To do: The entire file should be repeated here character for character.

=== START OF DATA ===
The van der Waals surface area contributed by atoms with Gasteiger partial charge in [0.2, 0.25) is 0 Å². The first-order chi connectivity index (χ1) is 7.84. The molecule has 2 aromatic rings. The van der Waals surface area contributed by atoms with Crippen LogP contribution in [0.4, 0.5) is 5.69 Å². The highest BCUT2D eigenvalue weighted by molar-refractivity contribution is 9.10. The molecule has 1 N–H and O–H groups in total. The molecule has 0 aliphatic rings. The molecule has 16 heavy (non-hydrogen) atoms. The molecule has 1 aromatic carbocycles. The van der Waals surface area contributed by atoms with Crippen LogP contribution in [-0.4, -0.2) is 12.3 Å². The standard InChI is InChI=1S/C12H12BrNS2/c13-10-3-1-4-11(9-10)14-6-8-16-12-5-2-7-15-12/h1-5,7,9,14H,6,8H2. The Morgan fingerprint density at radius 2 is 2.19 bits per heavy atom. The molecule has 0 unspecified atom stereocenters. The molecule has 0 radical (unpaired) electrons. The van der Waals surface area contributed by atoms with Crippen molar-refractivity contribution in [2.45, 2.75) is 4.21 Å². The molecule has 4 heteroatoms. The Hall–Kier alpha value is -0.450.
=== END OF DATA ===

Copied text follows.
The van der Waals surface area contributed by atoms with Gasteiger partial charge in [0.2, 0.25) is 0 Å². The first-order chi connectivity index (χ1) is 7.84. The molecule has 2 aromatic rings. The van der Waals surface area contributed by atoms with Crippen LogP contribution in [0.4, 0.5) is 5.69 Å². The highest BCUT2D eigenvalue weighted by molar-refractivity contribution is 9.10. The molecule has 1 N–H and O–H groups in total. The molecule has 0 aliphatic rings. The molecule has 16 heavy (non-hydrogen) atoms. The molecule has 1 aromatic carbocycles. The van der Waals surface area contributed by atoms with Crippen LogP contribution in [-0.4, -0.2) is 12.3 Å². The standard InChI is InChI=1S/C12H12BrNS2/c13-10-3-1-4-11(9-10)14-6-8-16-12-5-2-7-15-12/h1-5,7,9,14H,6,8H2. The Morgan fingerprint density at radius 2 is 2.19 bits per heavy atom. The molecule has 0 unspecified atom stereocenters. The molecule has 0 radical (unpaired) electrons. The van der Waals surface area contributed by atoms with Crippen molar-refractivity contribution in [2.45, 2.75) is 4.21 Å². The molecule has 4 heteroatoms. The Hall–Kier alpha value is -0.450.